Sunday, July 20, 2014

IRS Meets Mr. Mxyzptlk

Originally Published on on July 22nd,2011
When I see a case called United States v Ultra Dimension, I know that I’m going to have to write about it. The last time I had a good science fiction reference was in April when I wrote about a hobby loss case  concerning a retail store called aWrinkle in Time.  I thought I exhausted my knowledge of extra dimensions in that one, but I forgot about  Mr. Mxyzptlk . Mr. Mxyzptlk comes from an ultra dimension, specifically the 5th.  When he visits our dimension, he favors the city of Metropolis, where he spends his time tormentingSuperman.  Superman can banish him back to the 5th Dimension for 90 days by getting him to say his name backwards.  As I read the case it seemed a little what I call lawyerly for me, but when I saw it also had a reference to a secret identity and time travel, I knew it was a winner.
I don’t know if Fred Neal was influenced by DC Comics, but he may have been.  He figured out a way to send his real estate in Harrison County, Texas into the Ultra Dimension (Actually a trust with that name) so that his creditors in this dimension could not molest it.  It worked pretty well. He made thetransfers from 1993 to 1997 and they were only just reversed (July 14, 2011).  That is considerably longer than 90 days.
Mr. Neal did not appear in the decision.  Perhaps he has personally winked out into the ultra dimension now that his real estate is back.  The decision was two of his many creditors duking it out for who has priority on the real estate.  The creditors are Kenneth Goolsby and the United States of America.  Mr. Goolsby won a lawsuit against Mr. Neal in 1999.  The total with fees was just shy of $25,000.  He filed a lien against Mr. Neal in Harrison county, but at least by one school of thought the lien didn’t attach to the real estate.  The real estate was in the Ultra Dimension.
I don’t know Kenneth Goosby.  He may be quite a formidable fellow, but it is improbable that he is anywhere near as formidable as the United States of America, which in pursuit of taxes filed a lien against Ultra Dimension as an alter ego of Mr. Neal.  So you thought it took them a long time to find Osama bin Laden.  Thats how long it took to find the Texas real estate that had been sent to the Ultra Dimension.
The way it works is that when the IRS starts throwing on liens, they get ahead of just about everybody except people that had valid liens already.  Mr. Goosby argues that when the court voided the transfers as fraudulent that made at as if they had never happened.  Therefore when he filed the liens against Mr. Neal in 1999 the land was in Harrison county and owned by Mr. Neal not in the Ultra Dimension.  So that when the IRS liened Ultra Dimension, now his liens were there, even though they weren’t there then.  It is very difficult to deal with tenses when you get involved with time travel.  That is why the agents of Poul Anderson’s Time Patrol have a special language called Temporal to deal with problems like that.  We are stuck with legalese:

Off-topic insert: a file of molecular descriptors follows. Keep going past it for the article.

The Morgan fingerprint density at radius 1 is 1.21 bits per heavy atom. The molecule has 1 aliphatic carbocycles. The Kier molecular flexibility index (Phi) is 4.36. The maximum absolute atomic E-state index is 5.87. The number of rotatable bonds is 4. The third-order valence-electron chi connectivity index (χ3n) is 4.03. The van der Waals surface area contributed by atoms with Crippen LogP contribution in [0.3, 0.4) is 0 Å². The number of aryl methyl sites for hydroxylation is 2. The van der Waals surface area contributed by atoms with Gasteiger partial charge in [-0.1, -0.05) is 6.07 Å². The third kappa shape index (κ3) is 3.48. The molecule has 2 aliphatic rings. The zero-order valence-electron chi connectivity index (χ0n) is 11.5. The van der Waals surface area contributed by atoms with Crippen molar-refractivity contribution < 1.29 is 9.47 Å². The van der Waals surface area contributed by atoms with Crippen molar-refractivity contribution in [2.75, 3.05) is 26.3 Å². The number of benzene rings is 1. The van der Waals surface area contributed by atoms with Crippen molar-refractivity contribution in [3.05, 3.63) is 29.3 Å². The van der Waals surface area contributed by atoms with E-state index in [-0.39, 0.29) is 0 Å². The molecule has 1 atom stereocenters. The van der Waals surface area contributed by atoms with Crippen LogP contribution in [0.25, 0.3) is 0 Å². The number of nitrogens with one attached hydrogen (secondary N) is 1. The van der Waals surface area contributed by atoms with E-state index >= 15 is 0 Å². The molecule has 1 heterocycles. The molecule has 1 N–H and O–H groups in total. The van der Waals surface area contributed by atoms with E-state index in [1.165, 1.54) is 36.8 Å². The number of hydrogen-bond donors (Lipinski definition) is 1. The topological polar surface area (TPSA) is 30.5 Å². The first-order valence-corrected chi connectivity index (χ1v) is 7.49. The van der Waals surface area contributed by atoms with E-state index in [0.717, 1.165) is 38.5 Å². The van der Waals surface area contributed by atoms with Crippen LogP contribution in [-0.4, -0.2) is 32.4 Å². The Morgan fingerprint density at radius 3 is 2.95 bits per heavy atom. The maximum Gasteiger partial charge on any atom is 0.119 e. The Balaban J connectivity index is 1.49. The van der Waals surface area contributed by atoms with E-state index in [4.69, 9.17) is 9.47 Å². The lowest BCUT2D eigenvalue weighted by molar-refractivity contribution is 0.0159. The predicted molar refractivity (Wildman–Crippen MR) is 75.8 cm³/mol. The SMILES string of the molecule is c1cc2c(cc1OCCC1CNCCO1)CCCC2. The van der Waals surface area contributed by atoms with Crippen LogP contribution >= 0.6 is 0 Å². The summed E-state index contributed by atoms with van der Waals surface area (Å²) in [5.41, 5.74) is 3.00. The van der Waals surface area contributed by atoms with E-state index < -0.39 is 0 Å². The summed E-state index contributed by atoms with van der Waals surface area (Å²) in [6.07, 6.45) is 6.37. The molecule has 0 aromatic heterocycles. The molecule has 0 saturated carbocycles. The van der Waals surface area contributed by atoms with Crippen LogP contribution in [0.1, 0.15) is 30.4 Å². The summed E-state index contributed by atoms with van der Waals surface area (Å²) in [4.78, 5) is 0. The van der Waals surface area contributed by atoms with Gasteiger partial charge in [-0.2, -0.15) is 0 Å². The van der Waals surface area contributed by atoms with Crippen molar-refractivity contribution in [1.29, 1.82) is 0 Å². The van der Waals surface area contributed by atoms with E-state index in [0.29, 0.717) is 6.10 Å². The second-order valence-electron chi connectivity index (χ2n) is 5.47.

Goolsby, however, argues that under the Texas Uniform Fraudulent Transfer Act, the Court’s July 14, 2011 Order declaring the conveyances by the Neals to Ultra Dimensions to be fraudulent means that those conveyances are wholly null and void and may be treated by creditors—such as Goolsby—as if the transfers had never taken place. According to Goolsby, this would mean that the legal and equitable title in the Subject Property remained with the Neals for the purpose of satisfying their debts at the time that Goolsby’s judgment lien was filed. Essentially, Goolsby argues that because the Court has made the determination that the transfer to Ultra Dimensions was fraudulent and that Ultra Dimensions is the nominee of the Neals, Goolsby’s judgment lien on the Subject Property relates back to the date that Goolsby filed the Abstract of Judgment—May 25, 1999. This would mean that Goolsby’s judgment lien was perfected before the federal tax lien was filed and would take priority over the federal tax lien.
 Those of us who have studied science fiction know how dangerous time travel can be.  So you will be relieved to learn that when it comes to federal liens, it doesn’t work:
Federal law makes no provision for the subordination of a tax lien through the use of the “relation back” doctrine.
As I mentioned in my post entitled A Wrinkled Return, I graduated from high school with not just one but two science fiction authors Brad Ferguson andJohn Sundman.  Xavier High School is a six minute walk from Forbes and here I am writing about science fiction for Forbes.  It’s all coming together.

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